When it comes to the subject of attachements, the spirits diverge. This is an experience that we have again and again at PressFile presentations. For some, the e-mail attachment is a real anachronism, for others an absolute must. Not only when it comes to press pictures. The PDF and Word files must also be sent along, otherwise the press release is not complete. When you ask why, there is often no justification, except that you always do so. And that you want to continue to do so in the future. Or even: "That's what our editors want!"
The long breath of the paper
If you want to get to the root of this attitude, you have to go back a few years. At the beginning of the 2000s, it was still quite common to send press releases on paper and by post. However, because it was expensive and expensive to produce and deliver photo prints of the press pictures, the image material was copied into the press release, so that the colleagues in the editorial offices could choose and request the motif. After all, the image material was then usually already sent electronically, even if the files were huge for the time.
In the second half of the 2000s, the sending of press releases by e-mail quickly became more and more apparent. No wonder: it was easier and faster. And the editors also increasingly appreciated the possibility of taking over the content directly via "drag&drop" and being able to process it further. However, most PR professionals continued to work with Word documents based on paper form. Not only in terms of layout, but also the image thumbnails remained incorporated, which often inflated the Word files unnecessarily. The new digital freedom also led to images being attached in printable resolution – not just one, but often two or three. And because you had already heard that Word files did not reach one or the other addressee, a PDF was attached for security reasons – despite the fact that many editors could not or did not want to handle PDFs at all. The way of transmission had changed, but the thinking had not.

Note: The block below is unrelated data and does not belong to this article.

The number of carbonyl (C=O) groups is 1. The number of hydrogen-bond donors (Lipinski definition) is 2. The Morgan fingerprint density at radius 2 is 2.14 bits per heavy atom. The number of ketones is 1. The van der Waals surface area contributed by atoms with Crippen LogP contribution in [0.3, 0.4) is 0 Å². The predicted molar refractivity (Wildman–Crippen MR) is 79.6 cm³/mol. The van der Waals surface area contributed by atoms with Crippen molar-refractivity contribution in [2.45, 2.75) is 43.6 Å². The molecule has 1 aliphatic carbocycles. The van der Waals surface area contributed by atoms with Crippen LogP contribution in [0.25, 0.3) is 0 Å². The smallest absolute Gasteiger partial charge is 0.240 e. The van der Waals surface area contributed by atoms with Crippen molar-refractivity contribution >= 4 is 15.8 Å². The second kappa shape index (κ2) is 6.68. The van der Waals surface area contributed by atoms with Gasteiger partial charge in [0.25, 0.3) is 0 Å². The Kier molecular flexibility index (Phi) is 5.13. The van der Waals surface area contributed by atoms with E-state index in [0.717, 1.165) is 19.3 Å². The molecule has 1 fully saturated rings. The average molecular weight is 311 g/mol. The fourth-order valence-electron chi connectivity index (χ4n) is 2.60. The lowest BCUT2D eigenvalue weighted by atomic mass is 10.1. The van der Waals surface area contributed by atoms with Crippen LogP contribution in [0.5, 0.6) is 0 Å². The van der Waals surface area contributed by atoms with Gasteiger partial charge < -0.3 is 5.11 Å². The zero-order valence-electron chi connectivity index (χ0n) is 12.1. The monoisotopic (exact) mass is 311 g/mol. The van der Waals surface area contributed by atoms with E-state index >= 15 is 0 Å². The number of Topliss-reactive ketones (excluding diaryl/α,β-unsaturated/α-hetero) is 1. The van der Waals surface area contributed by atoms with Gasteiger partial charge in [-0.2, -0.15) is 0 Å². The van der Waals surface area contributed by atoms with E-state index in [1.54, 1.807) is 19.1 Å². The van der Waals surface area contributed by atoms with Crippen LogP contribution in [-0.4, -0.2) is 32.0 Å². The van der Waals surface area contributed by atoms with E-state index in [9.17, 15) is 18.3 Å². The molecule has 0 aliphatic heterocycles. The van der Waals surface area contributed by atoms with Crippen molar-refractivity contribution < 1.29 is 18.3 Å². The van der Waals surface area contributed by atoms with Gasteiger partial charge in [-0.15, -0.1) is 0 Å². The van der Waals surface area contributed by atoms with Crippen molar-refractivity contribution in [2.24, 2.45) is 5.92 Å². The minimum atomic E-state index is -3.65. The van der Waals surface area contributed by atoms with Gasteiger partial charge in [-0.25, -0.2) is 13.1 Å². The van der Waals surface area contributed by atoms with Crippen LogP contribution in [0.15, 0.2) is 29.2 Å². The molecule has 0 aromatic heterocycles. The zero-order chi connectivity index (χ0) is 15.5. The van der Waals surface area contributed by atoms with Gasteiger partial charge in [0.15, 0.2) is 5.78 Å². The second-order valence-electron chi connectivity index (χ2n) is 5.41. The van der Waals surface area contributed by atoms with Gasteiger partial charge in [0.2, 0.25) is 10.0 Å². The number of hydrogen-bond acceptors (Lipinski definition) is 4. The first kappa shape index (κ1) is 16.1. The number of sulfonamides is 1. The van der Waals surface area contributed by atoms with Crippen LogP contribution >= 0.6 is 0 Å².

The value of an attachment
Why was it even necessary to send pictures and texts as electronic tags? One argument was that the Word document should be constructed in the right corporate design. The logo had to appear in the right place in the right colors, and of course it was also very important that the text was written in the house script. And the pictures were sent along, so that they really arrived at the addressee. To offer them for download would have been a possibility even then. However, this was often brushed aside with the argument that veteran editors could not cope with a download. In the minds of the press workers, the digital age had dawned. Alone: They remained stuck in form. The shipment was digital, but the shipment had to look like it was paper.
The nonsense of the e-mail attachment
To this day, some PR professionals still worry more about the form than about the content. In doing so, they completely disregard the work process on the other side of the desk, in the editorial offices. Hundreds of mails arrive there every day. It is crucial to separate the usable from the unusable ones as quickly as possible, so that one can go to further processing. For this, it is absolutely sufficient if the content of the press info is copied as text directly into the mail. Because then everything is available at a glance, can be judged, deposited, copied and pasted. No reasonable thinking person opens a mail attachment and sees if the text is also nicely set. And certainly no editor wants to deal with a PDF that causes problems with umlauts or hyphens.
Why have an image as an email attachment when you can have many?
Only when it is established that the content is interesting for the editors does the question of imaging arise. Again, the e-mail attachment does not add any value. It is large and bulky, and it does not always correspond to what an editor imagined for the illustration. It is much more useful to offer a link to an online library. Here you can link not just one or two, but many images – much more than you could ever send with an e-mail attachment. The editorial staff thus gets a greater choice, the variety of motifs increases and thus also the "colour" in the external representation. If you go one step further to the online newsroom, you can link images, videos, graphics and textual content together, so that this newsroom becomes a source that an editor likes to visit without the reason for sending a press, simply, because the newsroom offers corresponding added value. A very nice example can be found at Daimler.
If you want, you can also offer the Word document for download – beautifully designed, with the house font and the logo in the right place. But let's face it: who will bother to download this document if they see all the content in front of them on the screen and can process it at the click of a mouse?